"We are American, too": Hundreds in New York rally against anti-Asian hate




More than 300 people joined some of New York's top elected officials and community leaders on Saturday afternoon to speak out against the increase in anti-Asian violence in the city and nationwide.

The Rise Up Against Asian Hate rally, organized by the Asian American Federation (AAF), took place at Foley Square in downtown Manhattan, two blocks from where a 36-year-old Asian man was stabbed on Thursday night.

Among the speakers was a recent victim: 61-year-old Filipino-American Noel Quintana, whose face was slashed on the subway earlier this month. "I called for help, but nobody came to help," he said. "If they took a video of this, the perpetrator would be identified easily." He urged people to be safe and aware, and to record and report incidents. As he walked off the stage, the crowd chanted his name.

Democratic Congresswoman Grace Meng, who represents New York's 6th District and authored a resolution in the House last September to denounce hatred against Asian-Americans, said, "We need to make sure that we are not fighting racism with more racism. That we are fighting racism with solidarity. That we are not ever, ever pitting one group against the other. It is everyone against racism. We are American, too."

Noel Quintana, whose face was slashed in on the subway in early February, speaks at the Anti-Asian Hate Rally on Saturday, February 27, 2021.
Noel Quintana, whose face was slashed in on the subway in early February, speaks at the Anti-Asian Hate Rally on Saturday, February 27, 2021.  

Senate Majority Leader Chuck Schumer harshly criticized former President Donald Trump, whose use of terms like "Chinese virus" and "kung flu" for the coronavirus helped fuel anti-Asian sentiment over the past year. "Bigotry against any of us is bigotry against all of us," Schumer said.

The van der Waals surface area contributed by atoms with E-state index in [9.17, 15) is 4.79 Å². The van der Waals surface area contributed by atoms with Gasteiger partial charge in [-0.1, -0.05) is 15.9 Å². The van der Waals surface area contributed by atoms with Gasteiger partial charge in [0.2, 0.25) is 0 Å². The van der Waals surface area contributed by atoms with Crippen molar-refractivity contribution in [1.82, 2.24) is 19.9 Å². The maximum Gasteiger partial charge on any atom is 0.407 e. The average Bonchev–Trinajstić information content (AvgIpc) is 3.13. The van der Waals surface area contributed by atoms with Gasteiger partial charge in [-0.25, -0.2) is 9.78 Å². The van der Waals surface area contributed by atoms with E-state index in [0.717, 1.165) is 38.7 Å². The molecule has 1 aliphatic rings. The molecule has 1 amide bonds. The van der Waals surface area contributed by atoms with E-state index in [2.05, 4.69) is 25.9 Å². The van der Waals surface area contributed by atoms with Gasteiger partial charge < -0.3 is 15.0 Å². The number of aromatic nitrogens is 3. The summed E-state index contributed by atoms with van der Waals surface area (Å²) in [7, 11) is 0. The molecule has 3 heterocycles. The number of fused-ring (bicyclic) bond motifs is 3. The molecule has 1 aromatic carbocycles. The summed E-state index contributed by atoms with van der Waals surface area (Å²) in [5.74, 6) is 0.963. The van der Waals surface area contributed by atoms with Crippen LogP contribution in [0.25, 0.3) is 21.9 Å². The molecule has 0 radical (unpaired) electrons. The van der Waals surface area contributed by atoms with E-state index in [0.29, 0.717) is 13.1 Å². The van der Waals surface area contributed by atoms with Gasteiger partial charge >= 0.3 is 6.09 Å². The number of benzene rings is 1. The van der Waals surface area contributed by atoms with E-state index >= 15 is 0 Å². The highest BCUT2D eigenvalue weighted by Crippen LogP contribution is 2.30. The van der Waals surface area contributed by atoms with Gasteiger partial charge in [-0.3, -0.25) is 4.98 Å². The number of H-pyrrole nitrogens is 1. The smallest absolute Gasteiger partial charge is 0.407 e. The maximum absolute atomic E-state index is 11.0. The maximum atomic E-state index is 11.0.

New York Mayor Bill de Blasio promised that "anyone who commits an act of hate against the Asian-American community will be found, will be arrested, will be prosecuted."

Attorney General Letitia James, who AAF Executive Director Jo-Ann Yoo referred to as an "ally," urged the community to report incidents to authorities. "Come to my office so that we can do something about it. Come to my office, so that we can go after those individuals who hate us, and shut them down," she said.

Representative Grace Meng speaks at Saturday
Representative Grace Meng speaks at Saturday's rally.  

James and many others shared messages of unity with the AAPI community. They also endorsed Yoo's calls for more directed action, saying, "We need a patrol which is staffed by police officers. A full-time, dedicated bureau ... that patrol the streets, patrol the subways and keep the Asian community safe from harm." The AAF and a larger group of organizations have called for community-based solutions to combat bias incidents and hate crimes against Asian-Americans, including recovery programs, language services, mental health services and more.

Demonstrators at Saturday
Demonstrators at Saturday's rally holding signs / Credit: Anokha Venugopal / Asian American Federation  

According to data collected by AAF, Stop AAPI Hate, the NYPD and the NYC Commission on Human Rights, nearly 500 Asians in New York were targets of bias incidents or hate crimes in 2020, ranging from verbal to physical assaults, including acid attacks. The community has suffered a significant rise in unemployment since the pandemic began. Nationwide, at least half of Asian Americans continued to experience cases of direct racism, nearly 1 in 5 of which were physical assaults.

Celebrities have also gotten involved. Actor William Lex Ham, who has been leading marches and rallies across the country since last summer, made an appearance on Saturday. Actress Olivia Munn tweeted out a video of an attack on a woman in Flushing, New York. Daniel Dae Kim and Daniel Wu put up a $25,000 reward for the identification of a suspect who fatally shoved 84-year-old Vicha Ratanapakdee to the ground in Oakland, California.

Governments have made an effort to stand with the community, passing resolutions at the state and federal levels. But these, and President Biden's executive order in February denouncing anti-Asian hate, are largely symbolic, and more concrete action is needed, activists say.

Late last year, the NYPD established an Asian Hate Crimes Task Force. In California, another state that has seen an exponential rise in attacks against the AAPI community, Governor Gavin Newsom signed a bill that will devote nearly $1.5 million to tracking anti-Asian hate crimes.

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